No longer the land of the lawless: Joint Committee reports
14 December 2021
A landmark report which will make the tech giants abide by UK law has been published by a group of MPs and Peers today.
- Draft Online Safety Bill: Report of Session 2021-22 (HTML)
- Draft Online Safety Bill: Report of Session 2021-22 (PDF)
- Draft Online Safety Bill: Enhanced summary
- Draft Online Safety Bill (Joint Committee)
The Joint Committee on the draft Online Safety Bill, chaired by Damian Collins MP, recommends major changes to the Online Safety Bill, which is due to be put to Parliament for approval in 2022.
This new law will finally make internet service providers responsible for what’s happening on their platforms, including for serious crimes like child abuse, fraud, racist abuse, promoting self harm and also against violence against women, for which previously there was little enforceable sanction.
Damian Collins MP, Chair of the Joint Committee on the draft Online Safety Bill, said:
“The Committee were unanimous in their conclusion that we need to call time on the Wild West online. What’s illegal offline should be regulated online. For too long, big tech has gotten away with being the land of the lawless. A lack of regulation online has left too many people vulnerable to abuse, fraud, violence and in some cases even loss of life.
“The Committee has set out recommendations to bring more offences clearly within the scope of the Online Safety Bill, give Ofcom the power in law to set minimum safety standards for the services they will regulate, and to take enforcement action against companies if they don’t comply.
“The era of self-regulation for big tech has come to an end. The companies are clearly responsible for services they have designed and profit from, and need to be held to account for the decisions they make.”
Main conclusions and recommendations
During a packed inquiry, MPs and Peers heard from victims of online harms (Molly Russell’s father, Rio Ferdinand, Martin Lewis) Nobel prize-winning journalist (Maria Ressa) academics and experts, the big tech companies, Ofcom, Facebook whistleblowers Frances Haugen and Sophie Zhang, the Government, and received hundreds of pages of written evidence. As a result, they concluded that:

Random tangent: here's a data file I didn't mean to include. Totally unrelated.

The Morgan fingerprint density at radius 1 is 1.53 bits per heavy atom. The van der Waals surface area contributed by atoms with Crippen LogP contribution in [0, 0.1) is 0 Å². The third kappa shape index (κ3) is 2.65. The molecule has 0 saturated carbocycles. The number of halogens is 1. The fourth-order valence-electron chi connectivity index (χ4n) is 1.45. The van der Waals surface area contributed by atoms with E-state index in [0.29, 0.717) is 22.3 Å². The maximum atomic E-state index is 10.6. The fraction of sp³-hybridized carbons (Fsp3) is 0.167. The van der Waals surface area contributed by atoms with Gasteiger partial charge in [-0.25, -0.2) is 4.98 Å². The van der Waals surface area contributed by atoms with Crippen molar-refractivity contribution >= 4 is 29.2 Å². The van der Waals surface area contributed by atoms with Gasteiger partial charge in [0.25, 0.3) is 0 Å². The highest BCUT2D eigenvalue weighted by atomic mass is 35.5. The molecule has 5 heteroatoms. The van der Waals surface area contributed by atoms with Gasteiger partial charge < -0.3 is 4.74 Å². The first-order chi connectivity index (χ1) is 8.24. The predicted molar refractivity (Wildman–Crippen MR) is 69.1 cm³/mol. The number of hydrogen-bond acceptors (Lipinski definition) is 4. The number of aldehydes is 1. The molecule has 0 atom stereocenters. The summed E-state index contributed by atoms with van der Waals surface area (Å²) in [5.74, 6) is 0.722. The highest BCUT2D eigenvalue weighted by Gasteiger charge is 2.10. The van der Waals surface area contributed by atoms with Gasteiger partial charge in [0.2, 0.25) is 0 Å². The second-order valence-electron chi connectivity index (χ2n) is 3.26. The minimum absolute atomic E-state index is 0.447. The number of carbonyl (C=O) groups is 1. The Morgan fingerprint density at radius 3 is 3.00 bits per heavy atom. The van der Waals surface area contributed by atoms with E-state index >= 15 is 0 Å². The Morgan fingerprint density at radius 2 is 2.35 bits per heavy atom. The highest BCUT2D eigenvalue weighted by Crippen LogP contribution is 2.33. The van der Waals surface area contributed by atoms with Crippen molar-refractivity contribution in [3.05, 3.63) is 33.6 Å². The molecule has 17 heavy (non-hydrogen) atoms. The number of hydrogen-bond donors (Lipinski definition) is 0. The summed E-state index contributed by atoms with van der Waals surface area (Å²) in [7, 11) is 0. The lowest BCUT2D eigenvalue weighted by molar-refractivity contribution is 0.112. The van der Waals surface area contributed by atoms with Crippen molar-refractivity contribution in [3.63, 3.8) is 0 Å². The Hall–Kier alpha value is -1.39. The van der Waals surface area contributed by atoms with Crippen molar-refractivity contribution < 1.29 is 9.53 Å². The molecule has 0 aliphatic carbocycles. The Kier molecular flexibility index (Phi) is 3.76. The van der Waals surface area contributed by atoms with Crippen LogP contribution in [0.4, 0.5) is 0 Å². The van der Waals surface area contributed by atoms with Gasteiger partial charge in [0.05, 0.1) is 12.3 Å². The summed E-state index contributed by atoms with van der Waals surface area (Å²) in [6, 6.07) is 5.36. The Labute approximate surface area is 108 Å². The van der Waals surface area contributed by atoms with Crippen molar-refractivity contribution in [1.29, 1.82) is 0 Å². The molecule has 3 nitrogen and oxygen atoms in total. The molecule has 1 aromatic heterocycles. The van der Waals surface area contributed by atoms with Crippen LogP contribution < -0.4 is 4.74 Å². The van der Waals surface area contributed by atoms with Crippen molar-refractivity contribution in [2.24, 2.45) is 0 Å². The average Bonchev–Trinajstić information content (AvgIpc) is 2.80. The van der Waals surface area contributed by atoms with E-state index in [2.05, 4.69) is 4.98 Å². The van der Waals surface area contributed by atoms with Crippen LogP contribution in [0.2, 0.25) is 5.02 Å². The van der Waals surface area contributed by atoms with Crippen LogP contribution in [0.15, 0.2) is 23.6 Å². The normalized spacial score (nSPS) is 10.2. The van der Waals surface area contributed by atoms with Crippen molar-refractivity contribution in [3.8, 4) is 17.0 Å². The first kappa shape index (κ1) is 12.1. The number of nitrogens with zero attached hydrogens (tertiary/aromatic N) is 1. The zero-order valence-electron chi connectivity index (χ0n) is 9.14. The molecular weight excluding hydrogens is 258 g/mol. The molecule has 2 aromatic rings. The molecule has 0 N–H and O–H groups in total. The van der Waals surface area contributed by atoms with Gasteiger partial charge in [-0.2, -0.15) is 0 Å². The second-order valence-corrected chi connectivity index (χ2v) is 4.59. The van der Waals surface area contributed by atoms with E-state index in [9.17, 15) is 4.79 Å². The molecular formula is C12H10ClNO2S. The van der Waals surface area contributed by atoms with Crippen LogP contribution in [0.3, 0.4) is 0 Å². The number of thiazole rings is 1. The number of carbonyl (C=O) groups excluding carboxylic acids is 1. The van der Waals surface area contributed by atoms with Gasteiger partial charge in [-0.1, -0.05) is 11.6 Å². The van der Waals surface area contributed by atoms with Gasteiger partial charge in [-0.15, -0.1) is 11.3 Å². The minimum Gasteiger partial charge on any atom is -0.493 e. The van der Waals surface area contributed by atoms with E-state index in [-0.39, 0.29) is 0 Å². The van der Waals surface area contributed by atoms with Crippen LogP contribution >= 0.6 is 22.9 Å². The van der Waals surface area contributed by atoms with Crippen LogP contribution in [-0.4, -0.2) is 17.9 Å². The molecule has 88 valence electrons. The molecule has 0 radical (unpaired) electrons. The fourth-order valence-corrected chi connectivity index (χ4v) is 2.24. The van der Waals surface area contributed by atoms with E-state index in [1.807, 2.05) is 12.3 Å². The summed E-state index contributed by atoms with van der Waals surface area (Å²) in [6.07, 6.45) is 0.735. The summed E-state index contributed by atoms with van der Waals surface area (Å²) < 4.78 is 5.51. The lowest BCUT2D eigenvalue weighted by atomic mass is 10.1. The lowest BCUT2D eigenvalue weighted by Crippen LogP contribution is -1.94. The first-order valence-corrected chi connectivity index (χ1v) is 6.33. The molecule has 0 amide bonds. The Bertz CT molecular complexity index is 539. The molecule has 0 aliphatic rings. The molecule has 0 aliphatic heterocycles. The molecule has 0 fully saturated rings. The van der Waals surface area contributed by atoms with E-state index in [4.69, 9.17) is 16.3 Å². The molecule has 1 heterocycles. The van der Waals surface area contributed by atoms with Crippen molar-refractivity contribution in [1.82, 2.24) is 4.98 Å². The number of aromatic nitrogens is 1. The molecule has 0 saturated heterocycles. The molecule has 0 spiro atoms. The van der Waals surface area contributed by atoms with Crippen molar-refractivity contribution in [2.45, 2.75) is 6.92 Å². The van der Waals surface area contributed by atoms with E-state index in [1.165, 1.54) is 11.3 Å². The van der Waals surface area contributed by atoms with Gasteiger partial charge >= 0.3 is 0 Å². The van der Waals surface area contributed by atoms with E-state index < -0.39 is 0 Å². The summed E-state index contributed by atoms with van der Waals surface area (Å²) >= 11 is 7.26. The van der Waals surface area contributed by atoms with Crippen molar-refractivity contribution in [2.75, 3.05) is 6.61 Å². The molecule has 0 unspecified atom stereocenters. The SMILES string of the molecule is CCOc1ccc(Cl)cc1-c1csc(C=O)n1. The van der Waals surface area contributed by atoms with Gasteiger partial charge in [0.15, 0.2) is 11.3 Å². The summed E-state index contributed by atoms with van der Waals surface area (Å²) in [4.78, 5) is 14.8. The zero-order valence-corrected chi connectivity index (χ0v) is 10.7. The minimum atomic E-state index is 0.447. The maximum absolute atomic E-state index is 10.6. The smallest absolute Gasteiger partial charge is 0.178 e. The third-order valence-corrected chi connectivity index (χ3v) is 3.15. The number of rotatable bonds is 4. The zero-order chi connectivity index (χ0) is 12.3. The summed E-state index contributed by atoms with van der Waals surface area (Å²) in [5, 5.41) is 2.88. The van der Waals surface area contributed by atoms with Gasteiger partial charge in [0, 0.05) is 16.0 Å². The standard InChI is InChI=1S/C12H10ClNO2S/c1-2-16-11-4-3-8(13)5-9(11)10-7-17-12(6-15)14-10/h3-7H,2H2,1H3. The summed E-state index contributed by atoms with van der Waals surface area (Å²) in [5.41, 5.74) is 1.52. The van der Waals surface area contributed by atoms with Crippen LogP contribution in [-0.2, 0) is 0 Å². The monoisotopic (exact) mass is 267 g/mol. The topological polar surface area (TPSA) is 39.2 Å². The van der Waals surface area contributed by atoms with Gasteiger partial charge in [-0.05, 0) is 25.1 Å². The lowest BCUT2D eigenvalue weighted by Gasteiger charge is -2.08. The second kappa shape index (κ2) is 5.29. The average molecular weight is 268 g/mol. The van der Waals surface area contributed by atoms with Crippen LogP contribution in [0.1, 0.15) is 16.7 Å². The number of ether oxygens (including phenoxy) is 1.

- Big tech has failed its chance to self-regulate. They must obey this new law and comply with Ofcom as the UK regulator, or face the sanctions.
- Ofcom should set the standards by which big tech will be held accountable. Their powers to investigate, audit and fine the companies should be increased.
- Ofcom should draw up mandatory Codes of Practice for internet service providers. For example, they should write a Code of Conduct on risk areas like Child Exploitation and terrorism. They should also be able to introduce additional Codes as new features or problem areas arise, so the legislation doesn’t become outdated as technology develops.
- And they should require the service providers to conduct internal risk assessments to record reasonable foreseeable threats to user safety, including the potential harmful impact of algorithms, not just content.
- The new regulatory regime must contain robust protections for freedom of expression, including an automatic exemption for recognised news publishers, and acknowledge that journalism and public interest speech are fundamental to democracy
- Scams and fraud generated in an aim to tackle harmful advertising such as scam adverts. Paid-for advertising should be covered by the Bill.
- Service providers should be required to create an Online Safety Policy for users to agree with, similar to their terms of conditions of service.
The Committee also believes the Bill should be clearer about what is specifically illegal online. They believe it should not be up to the tech companies to determine this. The Committee therefore agrees with the Law Commission’s recommendations about adding new criminal offences to the Bill. They recommend that:
- Cyberflashing be made illegal.
- Deliberately sending flashing images to people with photosensitive epilepsy with the intention of inducing a seizure be made illegal (known as Zach’s law).
- Pornography sites will have legal duties to keep children off them regardless of whether they host user-to-user content.
- Content or activity promoting self-harm be made illegal, such as it already is for suicide.
Further, the report recommends that individual users should be able to make complaints to an ombudsman when platforms fail to comply with the new law. They also recommended that a senior manager at board level or reporting to the board should be designated the "Safety Controller." In that role they would be made liable for a new offence: the failure to comply with their obligations as regulated service providers when there is clear evidence of repeated and systemic failings that result in a significant risk of serious harm to users.
This Bill (with all of these recommendations included) will be a huge step forward in keeping people safe online and protecting victims. An annex attached to this email outlines 13 case studies of where evidence the Committee heard translated directly into improvements to the Bill. These include on online fraud, extreme porn, racist abuse, self-harm, cyberflashing, Zach’s law, deepfakes, misogyny, incitement to riot, protecting candidates, democratic elections and religious discrimination.